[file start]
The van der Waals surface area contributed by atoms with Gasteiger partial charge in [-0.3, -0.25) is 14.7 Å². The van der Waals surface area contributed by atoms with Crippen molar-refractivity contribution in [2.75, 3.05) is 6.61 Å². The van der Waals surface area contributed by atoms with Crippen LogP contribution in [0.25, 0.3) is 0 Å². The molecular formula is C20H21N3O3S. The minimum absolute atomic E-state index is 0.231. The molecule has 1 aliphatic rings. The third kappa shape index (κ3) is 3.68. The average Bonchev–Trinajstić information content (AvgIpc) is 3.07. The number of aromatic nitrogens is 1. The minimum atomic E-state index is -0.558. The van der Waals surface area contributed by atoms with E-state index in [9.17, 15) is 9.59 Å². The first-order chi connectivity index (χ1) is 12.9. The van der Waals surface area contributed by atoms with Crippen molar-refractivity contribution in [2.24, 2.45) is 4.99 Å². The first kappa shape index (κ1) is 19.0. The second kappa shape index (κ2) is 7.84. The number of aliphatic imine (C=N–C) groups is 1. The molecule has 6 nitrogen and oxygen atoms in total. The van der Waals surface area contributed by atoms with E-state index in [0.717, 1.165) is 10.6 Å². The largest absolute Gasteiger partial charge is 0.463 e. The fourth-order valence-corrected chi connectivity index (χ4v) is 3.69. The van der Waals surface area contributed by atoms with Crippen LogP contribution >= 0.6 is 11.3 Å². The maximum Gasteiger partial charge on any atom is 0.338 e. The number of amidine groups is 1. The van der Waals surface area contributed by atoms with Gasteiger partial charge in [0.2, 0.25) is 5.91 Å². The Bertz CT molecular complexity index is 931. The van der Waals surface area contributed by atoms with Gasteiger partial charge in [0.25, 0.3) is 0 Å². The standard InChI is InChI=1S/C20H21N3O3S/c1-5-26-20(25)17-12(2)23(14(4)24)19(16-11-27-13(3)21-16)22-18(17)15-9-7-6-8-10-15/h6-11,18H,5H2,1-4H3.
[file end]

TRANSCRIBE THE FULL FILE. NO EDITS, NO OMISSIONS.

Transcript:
The van der Waals surface area contributed by atoms with Gasteiger partial charge in [-0.3, -0.25) is 14.7 Å². The van der Waals surface area contributed by atoms with Crippen molar-refractivity contribution in [2.75, 3.05) is 6.61 Å². The van der Waals surface area contributed by atoms with Crippen LogP contribution in [0.25, 0.3) is 0 Å². The molecular formula is C20H21N3O3S. The minimum absolute atomic E-state index is 0.231. The molecule has 1 aliphatic rings. The third kappa shape index (κ3) is 3.68. The average Bonchev–Trinajstić information content (AvgIpc) is 3.07. The number of aromatic nitrogens is 1. The minimum atomic E-state index is -0.558. The van der Waals surface area contributed by atoms with E-state index in [9.17, 15) is 9.59 Å². The first-order chi connectivity index (χ1) is 12.9. The van der Waals surface area contributed by atoms with Crippen molar-refractivity contribution in [2.24, 2.45) is 4.99 Å². The first kappa shape index (κ1) is 19.0. The second kappa shape index (κ2) is 7.84. The number of aliphatic imine (C=N–C) groups is 1. The molecule has 6 nitrogen and oxygen atoms in total. The van der Waals surface area contributed by atoms with E-state index in [0.717, 1.165) is 10.6 Å². The largest absolute Gasteiger partial charge is 0.463 e. The fourth-order valence-corrected chi connectivity index (χ4v) is 3.69. The van der Waals surface area contributed by atoms with Crippen LogP contribution >= 0.6 is 11.3 Å². The maximum Gasteiger partial charge on any atom is 0.338 e. The number of amidine groups is 1. The van der Waals surface area contributed by atoms with Gasteiger partial charge in [0.2, 0.25) is 5.91 Å². The Bertz CT molecular complexity index is 931. The van der Waals surface area contributed by atoms with Gasteiger partial charge in [0.25, 0.3) is 0 Å². The standard InChI is InChI=1S/C20H21N3O3S/c1-5-26-20(25)17-12(2)23(14(4)24)19(16-11-27-13(3)21-16)22-18(17)15-9-7-6-8-10-15/h6-11,18H,5H2,1-4H3.